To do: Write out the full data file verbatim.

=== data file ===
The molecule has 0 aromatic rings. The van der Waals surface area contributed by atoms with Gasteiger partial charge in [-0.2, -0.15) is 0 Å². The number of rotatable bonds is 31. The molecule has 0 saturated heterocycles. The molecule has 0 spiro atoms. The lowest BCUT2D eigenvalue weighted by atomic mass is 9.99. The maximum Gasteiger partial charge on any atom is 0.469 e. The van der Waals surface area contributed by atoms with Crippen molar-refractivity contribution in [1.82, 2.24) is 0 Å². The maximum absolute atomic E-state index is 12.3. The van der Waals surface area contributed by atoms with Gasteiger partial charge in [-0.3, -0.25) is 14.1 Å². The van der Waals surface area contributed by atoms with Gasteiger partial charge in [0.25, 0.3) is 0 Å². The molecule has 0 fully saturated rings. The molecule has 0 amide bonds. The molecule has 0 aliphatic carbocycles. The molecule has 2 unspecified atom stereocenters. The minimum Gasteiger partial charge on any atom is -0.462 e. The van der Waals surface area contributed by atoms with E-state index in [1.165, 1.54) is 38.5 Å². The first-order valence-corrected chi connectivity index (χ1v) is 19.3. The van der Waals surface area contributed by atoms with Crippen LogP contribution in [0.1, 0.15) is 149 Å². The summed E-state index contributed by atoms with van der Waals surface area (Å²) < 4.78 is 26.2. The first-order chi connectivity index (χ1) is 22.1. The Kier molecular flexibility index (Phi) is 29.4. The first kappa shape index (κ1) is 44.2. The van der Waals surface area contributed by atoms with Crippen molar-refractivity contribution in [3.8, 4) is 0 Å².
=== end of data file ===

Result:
The molecule has 0 aromatic rings. The van der Waals surface area contributed by atoms with Gasteiger partial charge in [-0.2, -0.15) is 0 Å². The number of rotatable bonds is 31. The molecule has 0 saturated heterocycles. The molecule has 0 spiro atoms. The lowest BCUT2D eigenvalue weighted by atomic mass is 9.99. The maximum Gasteiger partial charge on any atom is 0.469 e. The van der Waals surface area contributed by atoms with Crippen molar-refractivity contribution in [1.82, 2.24) is 0 Å². The maximum absolute atomic E-state index is 12.3. The van der Waals surface area contributed by atoms with Gasteiger partial charge in [-0.3, -0.25) is 14.1 Å². The van der Waals surface area contributed by atoms with Gasteiger partial charge in [0.25, 0.3) is 0 Å². The molecule has 0 fully saturated rings. The molecule has 0 amide bonds. The molecule has 0 aliphatic carbocycles. The molecule has 2 unspecified atom stereocenters. The minimum Gasteiger partial charge on any atom is -0.462 e. The van der Waals surface area contributed by atoms with E-state index in [1.165, 1.54) is 38.5 Å². The first-order valence-corrected chi connectivity index (χ1v) is 19.3. The van der Waals surface area contributed by atoms with Crippen LogP contribution in [0.1, 0.15) is 149 Å². The summed E-state index contributed by atoms with van der Waals surface area (Å²) < 4.78 is 26.2. The first-order chi connectivity index (χ1) is 22.1. The Kier molecular flexibility index (Phi) is 29.4. The first kappa shape index (κ1) is 44.2. The van der Waals surface area contributed by atoms with Crippen molar-refractivity contribution in [3.8, 4) is 0 Å².